The Role of Chemistry in History

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May 6th, 2008 · No Comments ·

Introduction | Keratin | Why Wool? | A Sheep Market | Wool War I |References


Keratin and the Role of Wool in Medieval Europe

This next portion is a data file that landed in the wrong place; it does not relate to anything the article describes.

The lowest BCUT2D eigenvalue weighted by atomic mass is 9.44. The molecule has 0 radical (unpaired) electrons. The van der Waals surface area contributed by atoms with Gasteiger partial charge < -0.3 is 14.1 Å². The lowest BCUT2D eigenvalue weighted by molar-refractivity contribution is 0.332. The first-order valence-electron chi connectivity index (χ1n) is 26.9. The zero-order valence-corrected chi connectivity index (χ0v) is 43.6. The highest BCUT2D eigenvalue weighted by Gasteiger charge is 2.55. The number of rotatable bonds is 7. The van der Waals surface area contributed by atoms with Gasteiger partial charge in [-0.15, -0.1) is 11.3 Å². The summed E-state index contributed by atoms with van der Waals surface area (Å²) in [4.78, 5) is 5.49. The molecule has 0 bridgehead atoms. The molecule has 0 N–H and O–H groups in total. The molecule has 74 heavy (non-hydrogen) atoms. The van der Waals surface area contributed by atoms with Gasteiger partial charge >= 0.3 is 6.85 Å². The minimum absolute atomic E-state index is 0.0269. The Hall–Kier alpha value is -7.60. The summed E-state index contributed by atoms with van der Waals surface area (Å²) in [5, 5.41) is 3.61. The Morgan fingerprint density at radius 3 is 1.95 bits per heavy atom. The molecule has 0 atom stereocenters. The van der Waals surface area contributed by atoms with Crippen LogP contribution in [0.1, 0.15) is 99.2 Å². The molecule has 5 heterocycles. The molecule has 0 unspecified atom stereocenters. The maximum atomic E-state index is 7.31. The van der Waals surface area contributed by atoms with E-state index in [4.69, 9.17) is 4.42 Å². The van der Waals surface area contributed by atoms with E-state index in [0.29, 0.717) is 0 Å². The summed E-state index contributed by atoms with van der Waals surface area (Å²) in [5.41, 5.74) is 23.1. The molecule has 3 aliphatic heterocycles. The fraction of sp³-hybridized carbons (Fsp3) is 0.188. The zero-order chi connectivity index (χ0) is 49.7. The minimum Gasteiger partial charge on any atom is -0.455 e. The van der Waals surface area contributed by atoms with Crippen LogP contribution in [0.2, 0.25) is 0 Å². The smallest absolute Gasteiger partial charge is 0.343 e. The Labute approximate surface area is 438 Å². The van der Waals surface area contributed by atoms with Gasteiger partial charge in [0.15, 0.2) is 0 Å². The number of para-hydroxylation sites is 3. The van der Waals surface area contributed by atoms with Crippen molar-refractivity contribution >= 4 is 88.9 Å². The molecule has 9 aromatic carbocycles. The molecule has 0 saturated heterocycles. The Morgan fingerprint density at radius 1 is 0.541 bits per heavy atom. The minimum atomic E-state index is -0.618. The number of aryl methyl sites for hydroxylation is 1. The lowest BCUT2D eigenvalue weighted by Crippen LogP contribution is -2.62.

When one thinks of triangular trade, the concept that comes most readily to mind is the African slave trade. The African slave trade consisted of trade between manufacturing countries of Northern Europe, the slave traders of the West African coast and the European colonies in the Americas. This triangular system of trade began in Europe where manufactured goods were produced for sale in West Africa. Slaves were then transported from Africa to the colonies in America, where they labored on plantations, producing raw materials needed for manufacturing products. These raw materials were then sent to Europe as the last leg of the journey. This triangular trade, however, was not the first that stimulated the English economies of Northern Europe. Centuries earlier a triangular trade involving English wool drove the English economy and led her to war. Set up by the Norman invasion of England in 1066, the wool trade drove the economies of England, France and parts of the Low Countries, developing a symbiotic relationship between the economies of the three regions. When France attempted to interfere with the balance of power, England responded with the declaration of war that would last 116 years, the conflict known as the Hundred Years War.


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